A marijuana growth facility.
(Via Pixabay)

Electrical issue tied to illegal indoor cannabis grows prompts county to warn public about fire risk

The detection of electrical meter tampering and bypassing in mountain, wooded areas such as Boulder Creek and Ben Lomond have county officials asking people to be aware of — and report — such hazards.

Santa Cruz County officials are sounding an alarm about illegal indoor cannabis growth centers that pose wildfire hazards, prompted in part by a December blaze in Boulder Creek sparked by a so-called electrical bypass.

Authorities discovered 910 cannabis plants inside that facility — part of a trend countywide, officials say.

Sheriff’s office personnel assigned to the county’s Cannabis Licensing Office “have located numerous electrical bypasses and meter tampering at sites associated with unlawful indoor cannabis cultivations,” citing other locations in Boulder Creek, Ben Lomond and Soquel where indoor grows have been located in recent months, according to a county news release.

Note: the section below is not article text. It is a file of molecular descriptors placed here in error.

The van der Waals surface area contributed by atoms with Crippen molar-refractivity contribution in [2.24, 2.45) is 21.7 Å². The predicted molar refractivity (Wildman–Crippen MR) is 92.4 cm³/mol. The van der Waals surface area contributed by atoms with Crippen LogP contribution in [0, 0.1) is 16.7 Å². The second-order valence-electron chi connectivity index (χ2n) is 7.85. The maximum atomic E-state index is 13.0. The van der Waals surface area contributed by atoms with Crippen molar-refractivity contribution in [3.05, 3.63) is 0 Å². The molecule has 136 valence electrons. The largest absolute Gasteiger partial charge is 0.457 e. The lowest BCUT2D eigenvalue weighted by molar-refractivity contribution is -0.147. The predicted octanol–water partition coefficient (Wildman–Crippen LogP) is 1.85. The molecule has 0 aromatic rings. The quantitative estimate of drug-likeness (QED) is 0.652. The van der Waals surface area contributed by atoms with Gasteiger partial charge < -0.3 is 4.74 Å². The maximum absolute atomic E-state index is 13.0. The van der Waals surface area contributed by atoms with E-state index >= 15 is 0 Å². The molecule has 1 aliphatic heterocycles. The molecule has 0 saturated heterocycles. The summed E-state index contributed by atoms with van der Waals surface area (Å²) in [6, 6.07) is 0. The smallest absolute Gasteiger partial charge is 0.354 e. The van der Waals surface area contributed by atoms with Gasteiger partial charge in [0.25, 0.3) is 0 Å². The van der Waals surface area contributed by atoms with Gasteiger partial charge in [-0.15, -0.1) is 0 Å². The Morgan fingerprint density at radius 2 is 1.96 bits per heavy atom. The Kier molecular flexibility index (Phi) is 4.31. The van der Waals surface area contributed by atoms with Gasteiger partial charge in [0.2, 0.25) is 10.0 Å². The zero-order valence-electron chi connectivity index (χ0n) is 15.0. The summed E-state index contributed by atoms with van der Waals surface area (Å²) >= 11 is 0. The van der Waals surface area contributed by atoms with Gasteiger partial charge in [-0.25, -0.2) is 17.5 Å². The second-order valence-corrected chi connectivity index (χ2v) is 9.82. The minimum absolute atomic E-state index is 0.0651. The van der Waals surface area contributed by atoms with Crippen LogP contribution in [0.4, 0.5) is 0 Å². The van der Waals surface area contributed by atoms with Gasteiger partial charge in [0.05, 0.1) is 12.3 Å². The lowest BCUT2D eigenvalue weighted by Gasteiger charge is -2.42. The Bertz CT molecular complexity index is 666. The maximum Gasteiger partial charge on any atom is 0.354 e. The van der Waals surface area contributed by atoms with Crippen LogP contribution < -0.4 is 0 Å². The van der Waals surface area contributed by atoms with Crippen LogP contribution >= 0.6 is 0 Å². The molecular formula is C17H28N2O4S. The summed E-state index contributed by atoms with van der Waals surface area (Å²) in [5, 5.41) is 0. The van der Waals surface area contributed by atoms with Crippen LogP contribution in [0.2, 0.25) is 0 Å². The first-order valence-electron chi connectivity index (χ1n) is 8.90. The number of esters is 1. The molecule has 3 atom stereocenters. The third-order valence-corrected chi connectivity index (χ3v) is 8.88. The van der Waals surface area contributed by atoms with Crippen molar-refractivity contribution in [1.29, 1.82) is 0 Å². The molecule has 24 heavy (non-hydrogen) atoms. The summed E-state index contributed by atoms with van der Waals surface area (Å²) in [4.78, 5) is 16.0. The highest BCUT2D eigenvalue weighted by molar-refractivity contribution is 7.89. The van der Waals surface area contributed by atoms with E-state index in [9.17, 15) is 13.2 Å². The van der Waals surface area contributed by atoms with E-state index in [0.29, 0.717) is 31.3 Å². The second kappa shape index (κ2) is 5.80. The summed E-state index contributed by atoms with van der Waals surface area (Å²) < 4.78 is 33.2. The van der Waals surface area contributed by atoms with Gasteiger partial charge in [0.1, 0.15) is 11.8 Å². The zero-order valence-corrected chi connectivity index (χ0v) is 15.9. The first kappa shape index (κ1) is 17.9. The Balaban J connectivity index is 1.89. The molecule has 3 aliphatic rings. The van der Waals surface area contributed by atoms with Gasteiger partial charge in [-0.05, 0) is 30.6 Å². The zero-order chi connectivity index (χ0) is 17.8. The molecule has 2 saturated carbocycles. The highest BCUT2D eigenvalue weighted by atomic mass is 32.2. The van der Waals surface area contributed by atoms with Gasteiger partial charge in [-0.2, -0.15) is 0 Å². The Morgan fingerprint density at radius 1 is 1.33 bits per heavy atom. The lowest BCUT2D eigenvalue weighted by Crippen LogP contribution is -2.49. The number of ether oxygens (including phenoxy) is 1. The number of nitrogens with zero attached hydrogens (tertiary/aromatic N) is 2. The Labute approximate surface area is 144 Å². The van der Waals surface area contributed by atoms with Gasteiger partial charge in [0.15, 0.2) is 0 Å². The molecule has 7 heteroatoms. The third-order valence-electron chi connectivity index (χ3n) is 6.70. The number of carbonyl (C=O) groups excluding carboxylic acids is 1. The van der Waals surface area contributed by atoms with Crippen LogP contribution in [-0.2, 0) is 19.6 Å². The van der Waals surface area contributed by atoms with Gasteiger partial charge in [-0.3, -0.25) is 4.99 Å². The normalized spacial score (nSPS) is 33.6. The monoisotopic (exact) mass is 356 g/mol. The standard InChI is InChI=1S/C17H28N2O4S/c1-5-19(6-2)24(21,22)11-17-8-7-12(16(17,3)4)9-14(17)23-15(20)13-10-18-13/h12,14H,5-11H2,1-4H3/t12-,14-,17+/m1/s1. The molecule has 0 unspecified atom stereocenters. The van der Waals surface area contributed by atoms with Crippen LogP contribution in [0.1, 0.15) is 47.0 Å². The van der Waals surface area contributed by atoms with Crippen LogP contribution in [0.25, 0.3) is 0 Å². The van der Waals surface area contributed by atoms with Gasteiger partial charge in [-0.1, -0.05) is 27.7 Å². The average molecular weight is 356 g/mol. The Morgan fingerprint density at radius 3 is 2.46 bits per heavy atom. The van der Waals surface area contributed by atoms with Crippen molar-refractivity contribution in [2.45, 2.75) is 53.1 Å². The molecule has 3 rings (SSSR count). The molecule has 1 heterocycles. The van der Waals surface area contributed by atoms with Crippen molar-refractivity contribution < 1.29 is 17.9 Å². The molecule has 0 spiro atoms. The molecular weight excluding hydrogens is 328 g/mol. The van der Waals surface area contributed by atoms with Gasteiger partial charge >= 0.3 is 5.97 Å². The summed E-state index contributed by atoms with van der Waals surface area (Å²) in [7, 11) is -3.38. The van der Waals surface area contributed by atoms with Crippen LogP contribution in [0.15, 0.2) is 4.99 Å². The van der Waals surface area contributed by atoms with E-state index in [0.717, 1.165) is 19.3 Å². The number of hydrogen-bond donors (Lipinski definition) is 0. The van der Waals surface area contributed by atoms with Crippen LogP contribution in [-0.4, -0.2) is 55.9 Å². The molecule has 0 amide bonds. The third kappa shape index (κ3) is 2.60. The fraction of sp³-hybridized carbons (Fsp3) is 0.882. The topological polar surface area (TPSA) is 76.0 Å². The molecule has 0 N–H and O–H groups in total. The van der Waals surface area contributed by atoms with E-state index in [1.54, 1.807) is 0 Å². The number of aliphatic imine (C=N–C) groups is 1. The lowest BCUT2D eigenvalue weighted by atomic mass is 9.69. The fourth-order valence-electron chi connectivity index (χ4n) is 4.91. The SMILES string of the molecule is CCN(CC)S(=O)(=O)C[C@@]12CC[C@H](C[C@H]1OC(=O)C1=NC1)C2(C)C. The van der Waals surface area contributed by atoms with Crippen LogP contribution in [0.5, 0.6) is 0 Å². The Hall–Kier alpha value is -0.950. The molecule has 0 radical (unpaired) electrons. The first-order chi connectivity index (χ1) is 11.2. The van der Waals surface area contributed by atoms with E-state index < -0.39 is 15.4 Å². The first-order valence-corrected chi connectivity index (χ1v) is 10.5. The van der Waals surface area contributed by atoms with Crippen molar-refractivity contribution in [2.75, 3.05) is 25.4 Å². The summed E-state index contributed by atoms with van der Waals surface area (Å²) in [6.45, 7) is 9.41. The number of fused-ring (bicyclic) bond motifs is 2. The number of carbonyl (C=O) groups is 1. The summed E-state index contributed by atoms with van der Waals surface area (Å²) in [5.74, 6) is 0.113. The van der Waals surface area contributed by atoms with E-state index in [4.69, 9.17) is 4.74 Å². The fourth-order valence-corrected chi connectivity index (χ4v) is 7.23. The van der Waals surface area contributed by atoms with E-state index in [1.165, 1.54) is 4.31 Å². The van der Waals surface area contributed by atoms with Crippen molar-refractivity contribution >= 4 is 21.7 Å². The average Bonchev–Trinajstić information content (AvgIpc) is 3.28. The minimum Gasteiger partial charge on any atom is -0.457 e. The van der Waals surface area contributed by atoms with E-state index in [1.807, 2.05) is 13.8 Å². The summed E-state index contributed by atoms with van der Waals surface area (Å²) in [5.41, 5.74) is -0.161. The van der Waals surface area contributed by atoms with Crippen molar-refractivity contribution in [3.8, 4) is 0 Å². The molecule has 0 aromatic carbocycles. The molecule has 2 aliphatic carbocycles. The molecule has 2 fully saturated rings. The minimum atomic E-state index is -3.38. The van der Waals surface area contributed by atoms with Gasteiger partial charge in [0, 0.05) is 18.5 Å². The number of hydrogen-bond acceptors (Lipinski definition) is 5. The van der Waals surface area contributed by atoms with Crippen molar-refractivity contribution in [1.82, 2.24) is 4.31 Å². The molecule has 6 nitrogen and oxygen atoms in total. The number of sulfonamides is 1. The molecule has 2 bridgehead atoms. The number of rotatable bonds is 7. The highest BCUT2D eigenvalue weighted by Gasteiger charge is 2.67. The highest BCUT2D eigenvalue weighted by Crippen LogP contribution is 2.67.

Electrical bypassing occurs when an occupant installs wiring around an electrical meter or tampers with a meter to receive unregulated power from PG&E. Overloading of that circuitry can cause sparks.

Though county officials didn’t cite the recent incidents as being connected to any large fires like the ones seen in Santa Cruz County last month, “electrical meter tampering and bypassing are very dangerous and place the community at risk for wildfires caused by overloaded transformers and electrical grids,” county officials said.

Flickering lights or brief power outages could be signs of the problem, according to the county, and should be reported to PG&E. If indoor cultivation is suspected, they ask that people call the Cannabis Licensing Office at (831) 454-3426.

Among the 19 suspects charged is Jose Manuel Rodriguez Naranjo, who has ties to Watsonville. The Watsonville Police...

“Investigations associated with electrical bypasses and meter tampering are referred to the District Attorney’s Office for criminal prosecution,” county officials said. “In addition, electrical service to homes with bypasses, meter tampering or unsafe indoor cultivation wiring is often disconnected until the system can be repaired and inspected.”